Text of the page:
Lottery says no to SE Kansas casino

The Kansas Lottery has rejected a proposal from a Wichita-based investment group to build and manage a casino in the southeast corner of the state.

Ozark Trail Gaming, a group that includes former Wichita Mayor Bob Knight, proposed to build and manage a $225 million casino in Cherokee County at U.S. Highway 166/400, one mile north of I-44.

In a letter to the group, the Lottery said it rejected the application because it "provided no information" that shows the group had the required money or experience.

Money was the main issue, Knight said Tuesday.

"We still don't have the financing put together,'' he said. "We had to raise $225 million. As of mid-morning we weren't there.''

That amount is the minimum investment required by state law to get a license for a state-owned casino.

Knight declined to say how close the group came to that target.

The Ozark group includes Wichita attorney Henry Blase, also listed as trustee of the Schultz Family Trust; Knight; and Wichita investment banker Theron Froggatte.

The Lottery's letter also said there was "no evidence that the applicant has any Class III gaming experience." The law requires at least three consecutive years of such experience.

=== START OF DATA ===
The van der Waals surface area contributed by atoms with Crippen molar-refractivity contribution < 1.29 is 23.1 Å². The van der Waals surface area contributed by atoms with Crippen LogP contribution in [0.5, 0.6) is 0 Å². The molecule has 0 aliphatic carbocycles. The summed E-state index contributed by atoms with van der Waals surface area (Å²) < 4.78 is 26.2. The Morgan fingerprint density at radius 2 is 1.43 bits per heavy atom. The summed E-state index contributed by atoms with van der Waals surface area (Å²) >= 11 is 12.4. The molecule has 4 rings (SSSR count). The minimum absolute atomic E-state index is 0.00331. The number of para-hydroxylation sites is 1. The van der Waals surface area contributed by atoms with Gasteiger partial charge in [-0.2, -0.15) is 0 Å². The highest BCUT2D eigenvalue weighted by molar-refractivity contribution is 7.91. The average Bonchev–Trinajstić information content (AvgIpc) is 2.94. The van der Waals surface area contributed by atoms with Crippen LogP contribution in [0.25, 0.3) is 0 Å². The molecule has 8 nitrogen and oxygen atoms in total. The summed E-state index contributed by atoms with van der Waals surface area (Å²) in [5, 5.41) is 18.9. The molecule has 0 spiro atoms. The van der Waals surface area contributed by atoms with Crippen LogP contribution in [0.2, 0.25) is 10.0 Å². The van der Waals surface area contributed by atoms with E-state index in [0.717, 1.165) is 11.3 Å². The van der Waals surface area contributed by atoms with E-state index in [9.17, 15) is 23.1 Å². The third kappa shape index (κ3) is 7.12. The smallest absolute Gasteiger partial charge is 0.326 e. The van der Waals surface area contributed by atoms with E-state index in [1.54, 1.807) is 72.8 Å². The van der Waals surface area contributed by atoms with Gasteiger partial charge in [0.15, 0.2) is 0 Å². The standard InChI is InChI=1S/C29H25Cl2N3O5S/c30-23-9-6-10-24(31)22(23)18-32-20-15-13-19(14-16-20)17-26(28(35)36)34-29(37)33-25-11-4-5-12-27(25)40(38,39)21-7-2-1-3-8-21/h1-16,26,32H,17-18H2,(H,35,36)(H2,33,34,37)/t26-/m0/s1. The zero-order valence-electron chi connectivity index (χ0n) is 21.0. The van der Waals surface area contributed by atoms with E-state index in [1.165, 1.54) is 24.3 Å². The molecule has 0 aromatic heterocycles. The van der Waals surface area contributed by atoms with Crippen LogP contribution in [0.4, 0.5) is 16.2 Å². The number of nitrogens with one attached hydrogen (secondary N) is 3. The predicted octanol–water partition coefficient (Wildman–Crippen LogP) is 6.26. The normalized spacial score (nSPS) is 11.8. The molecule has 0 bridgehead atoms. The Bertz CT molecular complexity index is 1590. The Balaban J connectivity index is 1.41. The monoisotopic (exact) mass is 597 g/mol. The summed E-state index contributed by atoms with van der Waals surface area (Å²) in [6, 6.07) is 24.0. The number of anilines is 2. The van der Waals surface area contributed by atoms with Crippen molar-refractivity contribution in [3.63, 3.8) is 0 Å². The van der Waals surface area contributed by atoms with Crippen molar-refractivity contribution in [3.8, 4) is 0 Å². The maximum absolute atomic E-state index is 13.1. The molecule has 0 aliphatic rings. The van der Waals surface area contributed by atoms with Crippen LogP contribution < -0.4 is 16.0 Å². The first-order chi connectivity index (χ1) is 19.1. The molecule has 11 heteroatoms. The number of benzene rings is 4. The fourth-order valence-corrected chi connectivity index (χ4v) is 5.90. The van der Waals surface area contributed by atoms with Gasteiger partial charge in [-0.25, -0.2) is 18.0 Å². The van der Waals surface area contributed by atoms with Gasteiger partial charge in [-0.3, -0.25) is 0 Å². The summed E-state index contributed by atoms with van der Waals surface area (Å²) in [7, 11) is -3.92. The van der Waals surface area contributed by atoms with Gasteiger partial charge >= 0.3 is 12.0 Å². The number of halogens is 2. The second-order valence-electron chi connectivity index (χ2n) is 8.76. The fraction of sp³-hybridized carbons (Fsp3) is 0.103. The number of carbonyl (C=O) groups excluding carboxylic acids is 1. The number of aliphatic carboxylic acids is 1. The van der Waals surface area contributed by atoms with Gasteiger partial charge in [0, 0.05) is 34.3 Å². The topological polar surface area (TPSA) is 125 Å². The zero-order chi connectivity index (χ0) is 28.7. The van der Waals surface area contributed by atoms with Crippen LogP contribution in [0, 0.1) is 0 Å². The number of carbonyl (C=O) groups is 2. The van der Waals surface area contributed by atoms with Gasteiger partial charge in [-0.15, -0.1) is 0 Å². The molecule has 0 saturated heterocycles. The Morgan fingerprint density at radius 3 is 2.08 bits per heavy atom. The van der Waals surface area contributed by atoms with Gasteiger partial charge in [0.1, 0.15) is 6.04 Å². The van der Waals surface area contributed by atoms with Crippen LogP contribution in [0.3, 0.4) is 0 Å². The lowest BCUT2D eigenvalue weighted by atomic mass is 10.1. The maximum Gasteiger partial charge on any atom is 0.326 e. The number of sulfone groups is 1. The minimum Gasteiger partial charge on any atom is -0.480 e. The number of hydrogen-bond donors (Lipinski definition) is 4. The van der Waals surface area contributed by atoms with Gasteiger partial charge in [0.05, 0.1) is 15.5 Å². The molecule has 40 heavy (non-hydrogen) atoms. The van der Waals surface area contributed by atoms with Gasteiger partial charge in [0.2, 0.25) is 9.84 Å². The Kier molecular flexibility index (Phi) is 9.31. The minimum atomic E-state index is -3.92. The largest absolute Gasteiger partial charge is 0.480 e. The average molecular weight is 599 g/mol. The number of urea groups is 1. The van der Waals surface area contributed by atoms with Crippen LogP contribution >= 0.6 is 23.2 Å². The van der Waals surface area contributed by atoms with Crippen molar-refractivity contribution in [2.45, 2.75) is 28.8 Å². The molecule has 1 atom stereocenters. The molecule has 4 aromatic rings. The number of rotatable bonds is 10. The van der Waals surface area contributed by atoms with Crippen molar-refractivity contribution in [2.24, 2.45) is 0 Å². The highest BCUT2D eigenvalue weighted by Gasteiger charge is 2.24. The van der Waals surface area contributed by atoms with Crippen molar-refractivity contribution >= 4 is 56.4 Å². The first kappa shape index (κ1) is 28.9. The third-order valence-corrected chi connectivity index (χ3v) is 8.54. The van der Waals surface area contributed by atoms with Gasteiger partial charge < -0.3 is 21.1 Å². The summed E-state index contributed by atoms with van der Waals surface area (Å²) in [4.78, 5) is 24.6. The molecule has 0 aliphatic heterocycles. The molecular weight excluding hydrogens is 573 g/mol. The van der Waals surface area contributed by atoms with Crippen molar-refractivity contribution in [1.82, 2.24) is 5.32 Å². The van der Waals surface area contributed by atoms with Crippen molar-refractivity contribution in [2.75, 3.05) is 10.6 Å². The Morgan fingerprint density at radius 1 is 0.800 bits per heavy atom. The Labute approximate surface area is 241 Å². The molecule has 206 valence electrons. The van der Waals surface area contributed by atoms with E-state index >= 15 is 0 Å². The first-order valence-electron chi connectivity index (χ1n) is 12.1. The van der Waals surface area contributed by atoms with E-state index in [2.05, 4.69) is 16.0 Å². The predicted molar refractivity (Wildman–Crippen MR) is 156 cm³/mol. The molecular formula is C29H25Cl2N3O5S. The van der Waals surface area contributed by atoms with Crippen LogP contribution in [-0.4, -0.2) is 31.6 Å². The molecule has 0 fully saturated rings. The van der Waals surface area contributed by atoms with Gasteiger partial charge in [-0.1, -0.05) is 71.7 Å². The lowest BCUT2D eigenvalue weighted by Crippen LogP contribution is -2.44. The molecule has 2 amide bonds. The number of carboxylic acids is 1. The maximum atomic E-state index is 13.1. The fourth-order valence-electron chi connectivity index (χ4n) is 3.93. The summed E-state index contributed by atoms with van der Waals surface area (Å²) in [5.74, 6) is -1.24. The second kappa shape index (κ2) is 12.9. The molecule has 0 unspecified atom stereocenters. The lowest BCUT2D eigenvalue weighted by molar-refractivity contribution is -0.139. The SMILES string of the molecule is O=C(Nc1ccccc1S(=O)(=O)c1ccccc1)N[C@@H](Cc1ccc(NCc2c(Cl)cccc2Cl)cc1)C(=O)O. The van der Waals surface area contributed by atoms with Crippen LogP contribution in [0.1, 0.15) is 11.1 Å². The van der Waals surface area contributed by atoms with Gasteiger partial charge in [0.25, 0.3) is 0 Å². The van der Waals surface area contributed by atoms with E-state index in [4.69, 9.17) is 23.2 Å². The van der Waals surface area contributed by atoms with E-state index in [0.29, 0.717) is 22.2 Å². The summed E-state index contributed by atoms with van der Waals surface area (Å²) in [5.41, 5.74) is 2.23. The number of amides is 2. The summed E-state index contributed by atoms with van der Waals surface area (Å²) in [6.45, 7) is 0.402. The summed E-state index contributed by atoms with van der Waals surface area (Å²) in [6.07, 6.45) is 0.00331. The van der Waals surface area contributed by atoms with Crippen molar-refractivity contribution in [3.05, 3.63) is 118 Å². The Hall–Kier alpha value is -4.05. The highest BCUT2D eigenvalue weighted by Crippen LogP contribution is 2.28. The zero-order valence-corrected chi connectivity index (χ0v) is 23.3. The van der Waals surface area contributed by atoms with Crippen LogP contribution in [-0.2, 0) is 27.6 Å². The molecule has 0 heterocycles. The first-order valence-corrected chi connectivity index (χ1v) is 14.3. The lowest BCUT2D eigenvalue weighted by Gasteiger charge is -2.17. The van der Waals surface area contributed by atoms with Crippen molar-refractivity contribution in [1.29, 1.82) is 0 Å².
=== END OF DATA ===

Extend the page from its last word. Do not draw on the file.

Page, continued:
Knight said the group had been negotiating with Penn National Gaming to join its project.

"We were, quite frankly, trying to work out a win-win situation with the landowner, Cherokee County and Penn," Knight said. "Penn National is willing to go along with us if we could raise some money, and they would consider management."

But, he said, "It's kind of irrelevant at this point. It's the money that is at issue. It's not hard to find good management."

Penn National, of Wyomissing, Pa., had applied for the zone last year before pulling out. It also applied to manage a casino in Sumner County last year. It remains a partner in the only application under consideration for the northeast gaming zone.

Knight said his group also had been talking to Penn about helping finance its project, but he wouldn't say where those discussions stood.

"All I can tell you is we're not there yet," Knight said.

The group can appeal the Lottery's decision, and if it gets the financing together it can reapply, he said.

The application process in the southeast zone, which includes Crawford and Cherokee counties, remains open, with a deadline of Jan. 19.

Penn National was the only other applicant for the southeast zone. It withdrew last year in part because of competition from the Downstream Casino Resort just across the border in Oklahoma.

The Downstream has scared off other potential applicants. Knight said the southeast corner of the state could get a casino if lawmakers lower the $225 million requirement to $50 million, as it was in Dodge City.

"I'm not convinced it can't be done yet, but it is a hard deal to do," Knight said.